Around 5 years ago MAME 0.150 was released (17 September 2013) and in this release was a rewrite of the Data East protection chip handling, which allowed many previously problematic games that ran on Data East hardware to run without hitting protection related issues. To me it was one of the biggest advances in emulation at the time because quite a number of games made very devious use of the protection.
At that time there were two sets of Super Shanghai Dragon’s Eye dumped. The first was an English language bootleg that partially worked, but appeared to have buggy code where the bootleggers had missed protection checks and not reworked certain elements for the bootleg hardware properly. The emulation was imperfect, and trying to figure it out wasn’t helped by being unsure which bugs were emulation bugs and which were errors that would happen in the actual bootleg.
The second set was a Japanese set of the original game, which prior to the Data East protection work previously mentioned, had not worked properly either as various protection checks were failing.
Once the new protection code was in the Japanese set became playable, but had a number of graphical problems, and it wasn’t 100% clear how things hooked up because the existing hookups in the driver were based around the bootleg, which wasn’t quite the same as the original hardware, and some bad assumptions had been made.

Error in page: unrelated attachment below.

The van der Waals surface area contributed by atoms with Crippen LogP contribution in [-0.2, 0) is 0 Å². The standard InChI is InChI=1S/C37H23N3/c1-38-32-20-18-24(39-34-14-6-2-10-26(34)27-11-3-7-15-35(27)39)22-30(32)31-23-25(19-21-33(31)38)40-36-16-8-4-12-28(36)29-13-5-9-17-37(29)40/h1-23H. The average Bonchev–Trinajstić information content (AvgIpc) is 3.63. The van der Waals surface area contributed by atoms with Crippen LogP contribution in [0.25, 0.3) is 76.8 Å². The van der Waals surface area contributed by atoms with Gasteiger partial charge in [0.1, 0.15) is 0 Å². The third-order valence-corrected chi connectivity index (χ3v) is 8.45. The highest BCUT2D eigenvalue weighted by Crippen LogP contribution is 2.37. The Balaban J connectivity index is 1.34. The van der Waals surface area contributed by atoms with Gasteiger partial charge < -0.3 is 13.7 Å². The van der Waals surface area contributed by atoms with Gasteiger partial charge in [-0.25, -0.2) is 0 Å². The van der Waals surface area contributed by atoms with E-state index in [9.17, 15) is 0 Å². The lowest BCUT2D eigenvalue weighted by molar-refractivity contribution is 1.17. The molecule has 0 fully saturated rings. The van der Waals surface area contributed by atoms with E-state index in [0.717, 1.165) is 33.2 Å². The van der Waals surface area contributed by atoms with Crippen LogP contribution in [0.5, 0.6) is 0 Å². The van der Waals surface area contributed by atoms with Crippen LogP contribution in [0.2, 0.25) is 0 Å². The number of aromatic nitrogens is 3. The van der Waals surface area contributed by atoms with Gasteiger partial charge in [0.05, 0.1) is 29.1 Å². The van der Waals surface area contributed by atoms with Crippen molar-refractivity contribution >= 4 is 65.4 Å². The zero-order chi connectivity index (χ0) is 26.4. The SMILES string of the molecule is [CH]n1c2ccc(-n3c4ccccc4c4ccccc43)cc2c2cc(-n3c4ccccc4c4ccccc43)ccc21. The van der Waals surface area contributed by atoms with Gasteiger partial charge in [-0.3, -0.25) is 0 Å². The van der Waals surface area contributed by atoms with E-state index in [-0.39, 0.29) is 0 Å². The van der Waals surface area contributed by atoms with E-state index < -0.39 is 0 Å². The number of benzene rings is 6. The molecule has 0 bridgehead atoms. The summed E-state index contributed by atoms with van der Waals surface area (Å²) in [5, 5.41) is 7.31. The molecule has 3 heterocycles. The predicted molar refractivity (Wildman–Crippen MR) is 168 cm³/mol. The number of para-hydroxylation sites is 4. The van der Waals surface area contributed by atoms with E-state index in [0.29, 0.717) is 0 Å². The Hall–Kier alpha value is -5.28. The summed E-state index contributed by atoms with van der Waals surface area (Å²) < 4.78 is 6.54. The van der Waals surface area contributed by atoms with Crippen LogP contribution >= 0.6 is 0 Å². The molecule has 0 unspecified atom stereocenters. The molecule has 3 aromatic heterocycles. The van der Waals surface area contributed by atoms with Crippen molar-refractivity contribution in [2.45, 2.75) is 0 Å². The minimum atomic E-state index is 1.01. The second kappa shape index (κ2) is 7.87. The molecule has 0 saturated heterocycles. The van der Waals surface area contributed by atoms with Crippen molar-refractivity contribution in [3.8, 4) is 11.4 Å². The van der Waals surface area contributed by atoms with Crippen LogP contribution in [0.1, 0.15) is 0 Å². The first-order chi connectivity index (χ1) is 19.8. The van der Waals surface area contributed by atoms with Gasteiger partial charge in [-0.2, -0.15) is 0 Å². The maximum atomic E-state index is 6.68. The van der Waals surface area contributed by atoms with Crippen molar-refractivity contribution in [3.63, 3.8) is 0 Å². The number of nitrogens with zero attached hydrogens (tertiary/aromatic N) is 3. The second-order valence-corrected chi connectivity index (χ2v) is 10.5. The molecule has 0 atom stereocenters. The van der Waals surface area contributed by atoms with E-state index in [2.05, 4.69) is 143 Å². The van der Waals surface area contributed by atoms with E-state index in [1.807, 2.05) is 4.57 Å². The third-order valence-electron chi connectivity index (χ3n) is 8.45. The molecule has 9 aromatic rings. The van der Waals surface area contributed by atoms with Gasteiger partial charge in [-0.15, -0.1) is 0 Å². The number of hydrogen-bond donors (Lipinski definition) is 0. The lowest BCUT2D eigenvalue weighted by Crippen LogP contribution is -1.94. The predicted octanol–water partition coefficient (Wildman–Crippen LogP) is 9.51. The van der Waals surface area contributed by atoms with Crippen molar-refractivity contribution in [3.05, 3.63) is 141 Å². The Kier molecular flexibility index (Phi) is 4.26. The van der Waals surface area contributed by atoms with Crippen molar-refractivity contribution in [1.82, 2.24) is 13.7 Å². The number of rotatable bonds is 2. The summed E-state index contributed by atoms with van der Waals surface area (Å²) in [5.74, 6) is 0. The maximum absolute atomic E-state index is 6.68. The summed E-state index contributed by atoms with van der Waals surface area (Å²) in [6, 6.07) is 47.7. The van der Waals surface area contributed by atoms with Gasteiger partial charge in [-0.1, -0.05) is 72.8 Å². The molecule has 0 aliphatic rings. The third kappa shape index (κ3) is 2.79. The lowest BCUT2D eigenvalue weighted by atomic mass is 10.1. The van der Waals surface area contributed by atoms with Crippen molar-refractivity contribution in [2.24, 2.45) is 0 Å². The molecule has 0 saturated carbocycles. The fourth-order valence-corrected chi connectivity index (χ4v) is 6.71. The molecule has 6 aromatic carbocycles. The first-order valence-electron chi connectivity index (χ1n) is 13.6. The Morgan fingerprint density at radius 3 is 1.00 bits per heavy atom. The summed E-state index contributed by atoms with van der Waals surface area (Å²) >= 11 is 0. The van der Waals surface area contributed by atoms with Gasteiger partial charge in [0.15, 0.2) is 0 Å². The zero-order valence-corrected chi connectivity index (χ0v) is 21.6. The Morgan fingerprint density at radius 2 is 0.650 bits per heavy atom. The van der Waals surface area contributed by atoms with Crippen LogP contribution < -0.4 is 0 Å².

While the game worked well enough to be marked as ‘Working’ in MAME the palette and priority issues were annoying, however, due to interests wavering, the driver got put on the back-burner and remained there ever since.
A recent dump of the original, non-bootleg English language set however prompted me to go back and look at the driver, and looking at it with fresh eyes I was able to spot some really quite obvious errors and reimplement the priority and mixing in a way that actually works for all situations.
Left old emulation, Right new emulation
|MAME 0.201 and below||MAME 0.202 and above|
The emulation of the bootleg was also improved, and benefits from the priority fixes, however there are still a number of other glitches, such as it not clearing the text in certain situations, and hanging at the end of the intro text until you press a button in quest mode. These appear to be cares where the bootleggers failed to deal with the protection properly as previously mentioned, so very likely happen on the bootleg hardware too.
Interesting note unrelated to the emulation: using the infinite ‘helper’ cheat isn’t actually very useful as the game always ends up recommending the first pair it finds, not the best, which inevitably leads to you failing levels.
and yeah, I know it’s a Shanghai tile matching game, and everybody seems to hate those these days, but all drivers need attention :-)